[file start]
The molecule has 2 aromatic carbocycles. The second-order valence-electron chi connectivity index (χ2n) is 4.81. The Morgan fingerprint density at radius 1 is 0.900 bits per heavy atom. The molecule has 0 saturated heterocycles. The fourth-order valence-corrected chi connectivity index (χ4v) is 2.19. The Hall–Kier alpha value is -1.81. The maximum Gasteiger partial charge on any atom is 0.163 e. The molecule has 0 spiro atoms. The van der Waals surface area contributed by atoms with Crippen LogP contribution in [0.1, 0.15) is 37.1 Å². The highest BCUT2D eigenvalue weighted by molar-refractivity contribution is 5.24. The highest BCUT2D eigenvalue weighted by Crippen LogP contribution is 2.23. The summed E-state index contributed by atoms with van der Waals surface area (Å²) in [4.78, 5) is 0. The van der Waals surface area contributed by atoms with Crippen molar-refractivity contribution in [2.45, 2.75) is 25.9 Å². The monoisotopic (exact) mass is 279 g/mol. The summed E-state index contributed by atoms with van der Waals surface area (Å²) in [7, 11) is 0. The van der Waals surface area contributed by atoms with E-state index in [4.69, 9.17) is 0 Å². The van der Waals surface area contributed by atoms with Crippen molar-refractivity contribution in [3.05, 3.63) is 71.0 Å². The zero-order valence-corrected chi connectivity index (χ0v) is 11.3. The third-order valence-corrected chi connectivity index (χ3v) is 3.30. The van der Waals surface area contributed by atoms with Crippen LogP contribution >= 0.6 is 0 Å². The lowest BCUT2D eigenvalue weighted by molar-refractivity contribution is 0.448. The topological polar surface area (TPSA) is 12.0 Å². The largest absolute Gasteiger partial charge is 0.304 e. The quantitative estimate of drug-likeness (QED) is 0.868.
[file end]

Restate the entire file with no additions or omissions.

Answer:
The molecule has 2 aromatic carbocycles. The second-order valence-electron chi connectivity index (χ2n) is 4.81. The Morgan fingerprint density at radius 1 is 0.900 bits per heavy atom. The molecule has 0 saturated heterocycles. The fourth-order valence-corrected chi connectivity index (χ4v) is 2.19. The Hall–Kier alpha value is -1.81. The maximum Gasteiger partial charge on any atom is 0.163 e. The molecule has 0 spiro atoms. The van der Waals surface area contributed by atoms with Crippen LogP contribution in [0.1, 0.15) is 37.1 Å². The highest BCUT2D eigenvalue weighted by molar-refractivity contribution is 5.24. The highest BCUT2D eigenvalue weighted by Crippen LogP contribution is 2.23. The summed E-state index contributed by atoms with van der Waals surface area (Å²) in [4.78, 5) is 0. The van der Waals surface area contributed by atoms with Crippen molar-refractivity contribution in [2.45, 2.75) is 25.9 Å². The monoisotopic (exact) mass is 279 g/mol. The summed E-state index contributed by atoms with van der Waals surface area (Å²) in [7, 11) is 0. The van der Waals surface area contributed by atoms with E-state index in [4.69, 9.17) is 0 Å². The van der Waals surface area contributed by atoms with Crippen molar-refractivity contribution in [3.05, 3.63) is 71.0 Å². The zero-order valence-corrected chi connectivity index (χ0v) is 11.3. The third-order valence-corrected chi connectivity index (χ3v) is 3.30. The van der Waals surface area contributed by atoms with Crippen LogP contribution >= 0.6 is 0 Å². The lowest BCUT2D eigenvalue weighted by molar-refractivity contribution is 0.448. The topological polar surface area (TPSA) is 12.0 Å². The largest absolute Gasteiger partial charge is 0.304 e. The quantitative estimate of drug-likeness (QED) is 0.868.